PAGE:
Short bio: Computer Scientist, FOSS supporter (read more)
Tux Machines (TM)-specific
Almost a month ago I attempted an install of Gentoo using Kororaa and it didn't quite go as hoped. About a week ago Chris, of Kororaa, writes to mention that he released Beta2-r1. He stated that he was finally able to find a machine that would reproduce my error and thought he had fixed it. He asked if I could test it, and I apologize for the delay, but today I finally did. What happened this time?
Success! Yes! It went like clockwork and I am so pleased. If you read the former article mentioned above, you will get a rough rundown of the installation process. Only this time instead of the package installation prematurely exiting, we had a successfull install of 390 packages out of 390.
Upon boot we are presented with a similar setup screen as described previously, save for the prelink step. I've played around with prelink myself several times and have had mixed results. I'm not a true believer in prelinking anyway, so I didn't miss that step. The other steps went very well. Most hardware was automagically detected and setup, or setup during this step. Configuration files were written for most of the tedious tasks and a bootable gui resulted.
I'm just tickled pink. I finally have a nice fresh gentoo install, and all without the pains of reading the exhaustive documentation contained in the gentoo handbook. Not that I'm advocating skipping the documentation, it's just that I've been thru it about a 1/2 dozen times now and though not all of the install has been put to memory, most of the post-install configurations have. So, if you have never installed Gentoo before and even if you choose Kororaa as your install method, please read through the documentation for proper setup of your system.
As stated Kororaa sets up quite a bit of the little config files needed to get into your system. During the install phase you are asked for your root password and user setup. After boot the systemconfig sets up your sound, network and asks your resolution, but no xorg.conf file was written. I should have tried to see if X would start, but without a proper config file, I assumed it wouldn't. So, I took the route of /usr/X11R6/bin/xorgconfig to get a basic config written. Then I tested using the vesa drivers. Afterwhich I exited X and installed the nVidia drivers. From there I edited a few things in xorg.conf, modprobe nvidia, and was able to start x into KDE using nvidia graphic drivers. After reboot kdm started for a graphical login.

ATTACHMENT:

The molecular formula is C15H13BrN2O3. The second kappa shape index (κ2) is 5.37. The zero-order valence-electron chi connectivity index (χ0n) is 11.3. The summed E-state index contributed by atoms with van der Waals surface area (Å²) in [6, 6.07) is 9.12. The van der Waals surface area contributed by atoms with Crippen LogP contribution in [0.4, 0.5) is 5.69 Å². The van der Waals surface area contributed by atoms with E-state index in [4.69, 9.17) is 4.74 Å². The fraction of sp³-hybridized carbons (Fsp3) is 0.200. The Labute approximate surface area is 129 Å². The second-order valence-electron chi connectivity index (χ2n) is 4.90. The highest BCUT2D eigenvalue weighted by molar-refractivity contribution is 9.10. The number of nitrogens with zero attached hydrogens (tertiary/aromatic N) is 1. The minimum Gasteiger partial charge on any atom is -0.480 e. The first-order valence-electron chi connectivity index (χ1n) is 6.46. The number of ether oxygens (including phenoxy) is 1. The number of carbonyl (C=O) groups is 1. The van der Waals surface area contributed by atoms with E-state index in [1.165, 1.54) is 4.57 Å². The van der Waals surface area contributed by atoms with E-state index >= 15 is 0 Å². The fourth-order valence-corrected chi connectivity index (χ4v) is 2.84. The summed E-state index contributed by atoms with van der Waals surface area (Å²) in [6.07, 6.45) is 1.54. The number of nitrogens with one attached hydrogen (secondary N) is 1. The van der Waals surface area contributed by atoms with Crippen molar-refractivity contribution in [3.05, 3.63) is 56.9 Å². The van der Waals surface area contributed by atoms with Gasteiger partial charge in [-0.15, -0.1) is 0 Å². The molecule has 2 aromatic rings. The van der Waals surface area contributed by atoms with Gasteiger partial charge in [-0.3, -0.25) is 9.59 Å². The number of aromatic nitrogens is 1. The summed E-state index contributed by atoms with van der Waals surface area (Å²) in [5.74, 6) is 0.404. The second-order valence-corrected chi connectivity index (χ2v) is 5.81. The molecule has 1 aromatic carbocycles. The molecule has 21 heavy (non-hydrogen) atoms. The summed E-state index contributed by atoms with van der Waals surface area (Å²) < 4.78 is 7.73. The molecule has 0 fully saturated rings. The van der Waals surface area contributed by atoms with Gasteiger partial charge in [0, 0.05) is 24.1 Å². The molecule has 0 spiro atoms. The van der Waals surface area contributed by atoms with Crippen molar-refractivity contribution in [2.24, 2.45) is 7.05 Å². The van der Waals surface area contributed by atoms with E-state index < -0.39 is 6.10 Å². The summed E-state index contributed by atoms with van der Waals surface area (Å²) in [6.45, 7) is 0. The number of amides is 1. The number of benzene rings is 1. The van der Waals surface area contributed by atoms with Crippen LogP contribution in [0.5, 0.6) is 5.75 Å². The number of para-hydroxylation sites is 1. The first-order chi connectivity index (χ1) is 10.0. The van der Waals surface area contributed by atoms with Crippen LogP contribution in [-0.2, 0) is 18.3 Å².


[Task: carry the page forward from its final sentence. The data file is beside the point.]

KDE is version 3.5 and it is wonderfully stable. It even includes support for xinerama. I first began desiring a fresh Gentoo install due to the ever-growing size of my current install. I deleted the usual recommended directories and uninstalled this and that, however, I still could not get it below 6.5 gigs. Then lately, I have to admit, things have become a little unstable. I had poked and prodded, installed and uninstalled, deleted this directory and that file, tweaked and config'd, updated and patched kernels, installed some things from source and other's from ebuilds, all under almost borderline insane c & ldflags and unstable arch, ...to the point that I had a mess. I was beginning to suffer crashes. I had begun to blame hardware, cuz I sure couldn't blame my beloved Gentoo or (heaven forbid) myself!
Kororaa comes with some great compromises (good general all around default config for a majority of users I mean) in its make.conf. It is compiled using march=pentium3 and chost i686-pc-linux-gnu. It has as its default cflags "-pipe -O3 -fweb -frename-registers -fforce-addr -momit-leaf-frame-pointer -fomit-frame-pointer -ftracer" and ldflags of " -Wl,-O2 -Wl,--enable-new-dtags -Wl,--sort-common -s." This is all using the arch of x86 (which means stable). I might be changing my march to athlon-xp, but I'll probably leave the rest. I'll think I'll stay in the stable branch from now on, or at least for now. I might need to add to the USE flags as well, but basically I'm satisfied with this setup.
Kororaa comes with a Linux-2.6.14 kernel unamed 2.6.14-kororaa-r6. It utilized gcc 3.4.4 and Xorg 6.8.2. It also comes with mozilla-firebird/thunderbird 1.0.7, openoffice 2.0.0, and gimp 2.2.8-r1. Besides KDE, the default install includes fluxbox-0.9.14-r1 as well. Once you sync up you can install anything from portage just as any other Gentoo install. In fact if you change the USE flags very much in your /etc/make.conf, you should emerge --newuse world before adding to the default packages. If you change the march or other cflags, perhaps you should emerge -e world. Don't change the chost. (Consult the documentation for definitive answers/advice in this area please.)
As you can see from the following screenshot, Kororaa comes to you fairly up-to-date. There are but a handful of apps that have been updated since Kororaa has been released.
Well, sorry to cut this short, but I do have a new system to tweak and make pretty. Kororaa is a wonderful shortcut and I am very pleased with the results. Good job Chris and thanks for everything. Woohoooo!...